Bank of Tokyo Mitsubishi-UFJ agreed to pay $250 million to the state of New York to settle claims it transferred billions of dollars for countries facing U.S. sanctions including Iran, Sudan and Myanmar, state regulators said.
The Bank of Tokyo Mitsubishi-UFJ moved an estimated $100 billion through New York for government and privately owned entities in Iran, Sudan and Myanmar, which are on the Specially Designated Nationals list issued by the U.S. Treasury Department’s Office of Foreign Assets Control (OFAC) between 2002 and 2007, the New York State Department of Financial Services (DFS) and New York Governor Andrew Cuomo said in a statement.
The transfers involved about 28,000 clearing transactions totaling an estimated $100 billion, the department said. The bank routinely stripped information from wire transfer messages that could identify countries and people subject to international sanctions, the department said.
The Bank of Tokyo instructed employees that “in order to avoid freezing of funds” they should “omit” information that could have identified transactions involving an “enemy country,” according to the statement.
Mitsubishi UFJ Financial Group Inc. (8306), Japan’s biggest bank by market value, is the largest shareholder in New York-based Morgan Stanley (MS) and owns San Francisco-based lender UnionBanCal Corp. The company was the world’s biggest bank when it was created in 2005 through the merger of Mitsubishi Tokyo Financial Group Inc. and UFJ Holdings Inc.
“We have and will continue to take a hard line in rooting out misconduct at banks that threaten our national security,” Benjamin Lawsky, the superintendent of the department, said in the statement.
In 2007, the bank “self-identified the issues cited today by DFS, voluntarily and promptly ceased the practices, reported them to all of its regulators, and has been cooperating fully with its regulators on these matters,” Dan Goldstein, a spokesman for the bank with Sard Verbinnen & Co., said in a statement.
The bank will retain a consultant approved by the department for a one-year compliance review of the bank’s operations, Goldstein said.
“BTMU is committed to conducting business with the highest levels of integrity and regulatory compliance, and to continually improving its policies and procedures,” Goldstein said.
In December, the bank reached a separate agreement with the Foreign Assets Control office, paying $8.6 million to settle charges it had removed information from $5.9 million in fund transfers that might have caused the transfers through the U.S. to be blocked or rejected because they involved sanctioned parties.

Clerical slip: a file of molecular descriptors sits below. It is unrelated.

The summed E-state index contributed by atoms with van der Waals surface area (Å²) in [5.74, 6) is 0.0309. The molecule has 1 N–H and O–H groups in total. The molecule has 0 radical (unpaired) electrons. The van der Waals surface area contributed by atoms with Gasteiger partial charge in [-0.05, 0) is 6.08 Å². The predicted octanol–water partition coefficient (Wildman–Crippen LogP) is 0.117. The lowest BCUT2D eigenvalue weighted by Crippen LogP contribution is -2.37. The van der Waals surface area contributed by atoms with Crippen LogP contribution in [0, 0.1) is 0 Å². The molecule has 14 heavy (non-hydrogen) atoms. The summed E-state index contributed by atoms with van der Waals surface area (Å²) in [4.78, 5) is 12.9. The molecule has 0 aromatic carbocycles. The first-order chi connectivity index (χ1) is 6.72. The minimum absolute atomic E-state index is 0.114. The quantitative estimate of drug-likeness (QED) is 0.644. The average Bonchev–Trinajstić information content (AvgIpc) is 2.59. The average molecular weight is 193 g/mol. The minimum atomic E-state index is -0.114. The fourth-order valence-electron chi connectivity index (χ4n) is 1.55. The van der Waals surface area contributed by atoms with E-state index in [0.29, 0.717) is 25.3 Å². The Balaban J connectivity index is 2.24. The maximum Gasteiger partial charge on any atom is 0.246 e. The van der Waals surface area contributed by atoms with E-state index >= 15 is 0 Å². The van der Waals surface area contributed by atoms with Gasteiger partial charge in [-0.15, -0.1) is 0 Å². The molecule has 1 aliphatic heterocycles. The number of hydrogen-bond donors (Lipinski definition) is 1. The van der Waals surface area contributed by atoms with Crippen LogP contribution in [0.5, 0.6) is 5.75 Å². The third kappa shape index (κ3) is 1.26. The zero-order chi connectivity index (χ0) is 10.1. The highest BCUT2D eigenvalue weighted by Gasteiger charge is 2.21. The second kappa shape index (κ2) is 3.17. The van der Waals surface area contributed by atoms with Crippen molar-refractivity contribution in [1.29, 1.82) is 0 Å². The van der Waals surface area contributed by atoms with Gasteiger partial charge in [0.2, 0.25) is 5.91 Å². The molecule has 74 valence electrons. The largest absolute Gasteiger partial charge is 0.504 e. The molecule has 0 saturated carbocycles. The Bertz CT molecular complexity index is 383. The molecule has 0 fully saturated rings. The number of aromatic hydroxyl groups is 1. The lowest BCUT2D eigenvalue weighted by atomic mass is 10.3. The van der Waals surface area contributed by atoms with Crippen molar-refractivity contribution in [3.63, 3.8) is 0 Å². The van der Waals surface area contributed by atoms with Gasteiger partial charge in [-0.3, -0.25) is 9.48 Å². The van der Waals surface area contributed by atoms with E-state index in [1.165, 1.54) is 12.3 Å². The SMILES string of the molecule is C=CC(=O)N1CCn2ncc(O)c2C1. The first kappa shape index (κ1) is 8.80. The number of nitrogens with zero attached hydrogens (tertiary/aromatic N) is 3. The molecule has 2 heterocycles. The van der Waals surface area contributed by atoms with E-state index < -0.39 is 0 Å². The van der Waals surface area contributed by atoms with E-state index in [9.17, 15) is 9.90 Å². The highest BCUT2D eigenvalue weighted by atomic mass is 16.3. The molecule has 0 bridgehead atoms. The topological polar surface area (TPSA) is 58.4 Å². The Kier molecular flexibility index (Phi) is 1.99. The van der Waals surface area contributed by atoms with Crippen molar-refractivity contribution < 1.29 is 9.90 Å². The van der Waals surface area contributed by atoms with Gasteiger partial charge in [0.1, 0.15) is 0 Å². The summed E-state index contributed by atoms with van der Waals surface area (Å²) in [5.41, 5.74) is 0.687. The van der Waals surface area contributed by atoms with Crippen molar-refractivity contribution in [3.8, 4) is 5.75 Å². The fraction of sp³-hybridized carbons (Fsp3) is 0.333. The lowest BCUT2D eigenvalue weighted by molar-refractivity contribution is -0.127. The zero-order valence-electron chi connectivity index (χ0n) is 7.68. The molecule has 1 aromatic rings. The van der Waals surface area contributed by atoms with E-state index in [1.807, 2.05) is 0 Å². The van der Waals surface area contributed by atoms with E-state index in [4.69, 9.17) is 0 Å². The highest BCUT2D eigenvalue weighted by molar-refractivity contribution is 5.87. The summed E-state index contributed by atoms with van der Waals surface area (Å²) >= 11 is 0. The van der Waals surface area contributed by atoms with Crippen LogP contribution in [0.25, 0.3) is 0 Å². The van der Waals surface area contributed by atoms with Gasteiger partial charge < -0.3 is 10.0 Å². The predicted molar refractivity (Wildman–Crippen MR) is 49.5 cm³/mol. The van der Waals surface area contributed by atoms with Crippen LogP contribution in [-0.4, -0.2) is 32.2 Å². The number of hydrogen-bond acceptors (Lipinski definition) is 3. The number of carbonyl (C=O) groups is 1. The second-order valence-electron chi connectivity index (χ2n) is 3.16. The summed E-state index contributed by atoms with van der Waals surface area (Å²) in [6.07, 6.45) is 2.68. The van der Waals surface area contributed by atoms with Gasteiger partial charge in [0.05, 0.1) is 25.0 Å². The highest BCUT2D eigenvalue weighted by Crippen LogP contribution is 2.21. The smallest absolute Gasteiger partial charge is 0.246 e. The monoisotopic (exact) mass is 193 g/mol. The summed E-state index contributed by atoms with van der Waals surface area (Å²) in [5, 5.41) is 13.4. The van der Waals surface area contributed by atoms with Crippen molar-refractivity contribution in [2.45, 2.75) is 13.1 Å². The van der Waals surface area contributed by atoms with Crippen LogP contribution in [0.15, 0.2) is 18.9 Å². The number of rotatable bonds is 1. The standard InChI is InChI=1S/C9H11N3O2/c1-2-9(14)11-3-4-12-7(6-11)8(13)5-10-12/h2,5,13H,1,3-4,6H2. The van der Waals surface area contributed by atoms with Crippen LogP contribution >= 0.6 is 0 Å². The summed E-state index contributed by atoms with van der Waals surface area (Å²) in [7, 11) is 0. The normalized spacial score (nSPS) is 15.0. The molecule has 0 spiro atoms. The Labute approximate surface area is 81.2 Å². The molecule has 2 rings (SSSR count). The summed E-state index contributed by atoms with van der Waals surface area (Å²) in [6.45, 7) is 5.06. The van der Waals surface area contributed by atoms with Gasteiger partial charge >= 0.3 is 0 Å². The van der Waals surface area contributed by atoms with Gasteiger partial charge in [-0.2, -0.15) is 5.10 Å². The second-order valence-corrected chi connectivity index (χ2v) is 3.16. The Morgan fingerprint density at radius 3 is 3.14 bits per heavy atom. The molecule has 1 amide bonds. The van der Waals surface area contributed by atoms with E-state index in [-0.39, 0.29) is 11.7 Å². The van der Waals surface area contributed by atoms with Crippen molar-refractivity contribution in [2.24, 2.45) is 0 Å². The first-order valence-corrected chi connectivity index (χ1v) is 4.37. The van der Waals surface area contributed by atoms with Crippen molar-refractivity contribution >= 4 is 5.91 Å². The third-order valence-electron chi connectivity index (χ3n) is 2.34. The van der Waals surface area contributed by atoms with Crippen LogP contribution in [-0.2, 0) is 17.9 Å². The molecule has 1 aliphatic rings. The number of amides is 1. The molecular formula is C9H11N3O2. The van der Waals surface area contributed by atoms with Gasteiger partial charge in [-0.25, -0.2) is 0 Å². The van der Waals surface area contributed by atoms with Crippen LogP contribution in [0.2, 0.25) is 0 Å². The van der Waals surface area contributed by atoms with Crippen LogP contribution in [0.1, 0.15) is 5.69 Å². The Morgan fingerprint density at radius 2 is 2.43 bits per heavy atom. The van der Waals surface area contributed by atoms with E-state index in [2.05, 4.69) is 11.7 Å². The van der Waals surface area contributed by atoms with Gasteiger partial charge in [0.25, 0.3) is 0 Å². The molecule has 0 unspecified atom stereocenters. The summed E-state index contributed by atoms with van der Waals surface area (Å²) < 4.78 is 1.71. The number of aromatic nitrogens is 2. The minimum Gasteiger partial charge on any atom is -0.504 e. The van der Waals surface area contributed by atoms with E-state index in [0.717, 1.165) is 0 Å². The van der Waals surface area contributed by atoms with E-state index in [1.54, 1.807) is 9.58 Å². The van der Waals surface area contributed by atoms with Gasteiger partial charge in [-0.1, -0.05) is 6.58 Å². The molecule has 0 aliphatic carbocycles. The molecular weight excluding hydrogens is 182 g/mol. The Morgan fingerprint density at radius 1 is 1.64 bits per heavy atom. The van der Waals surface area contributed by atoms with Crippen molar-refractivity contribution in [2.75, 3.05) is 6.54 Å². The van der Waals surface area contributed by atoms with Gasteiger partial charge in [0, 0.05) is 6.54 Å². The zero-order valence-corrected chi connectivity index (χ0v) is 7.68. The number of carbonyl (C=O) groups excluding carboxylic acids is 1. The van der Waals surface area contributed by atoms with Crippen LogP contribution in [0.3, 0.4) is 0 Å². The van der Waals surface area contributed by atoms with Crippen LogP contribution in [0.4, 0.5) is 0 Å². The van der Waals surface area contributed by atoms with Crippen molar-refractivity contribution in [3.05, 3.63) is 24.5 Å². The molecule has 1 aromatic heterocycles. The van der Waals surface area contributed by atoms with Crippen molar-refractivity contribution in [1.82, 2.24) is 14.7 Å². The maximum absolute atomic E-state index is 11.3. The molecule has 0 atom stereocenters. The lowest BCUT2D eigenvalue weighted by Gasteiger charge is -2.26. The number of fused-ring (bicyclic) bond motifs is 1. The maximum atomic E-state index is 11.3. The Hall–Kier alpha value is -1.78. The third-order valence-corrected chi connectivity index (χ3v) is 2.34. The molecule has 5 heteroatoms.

Today’s settlement with New York focuses on “alleged violations of New York state record-keeping requirements, not alleged violations of federal sanctions law,” which is the processing of transactions for sanctioned parties, John Sullivan, spokesman for OFAC at the Treasury department, said in a statement.
“The number and value of transactions at issue in the OFAC settlement was smaller because the OFAC investigation and settlement focused on apparent violations of federal sanctions law,” Sullivan said. “During the time period in question in both the DFS and OFAC settlements, federal law permitted U-Turn transactions with Iran, so long as no sanctioned parties were involved.”
Others banks have been penalized by U.S. regulators for money laundering or for handling money transfers for countries or entities under sanction by the U.S.
Standard Chartered Plc (STAN), Britain’s second-largest bank, agreed to pay $667 million to U.S. regulators after they alleged it violated U.S. sanctions with Iran, making its final settlement in December. The lender in August 2012 was accused by Lawsky of helping Iran launder about $250 billion in violation of federal laws, keeping false records and handling lucrative wire transfers for Iranian clients. Of the $667 million settlement, $340 million was paid to New York.
HSBC Holdings Plc (HSBA) agreed in December 2012 to pay $1.9 billion in penalties as part of a deferred prosecution agreement that settled U.S. probes of money laundering tied to Europe’s largest bank, making it the largest such accord ever.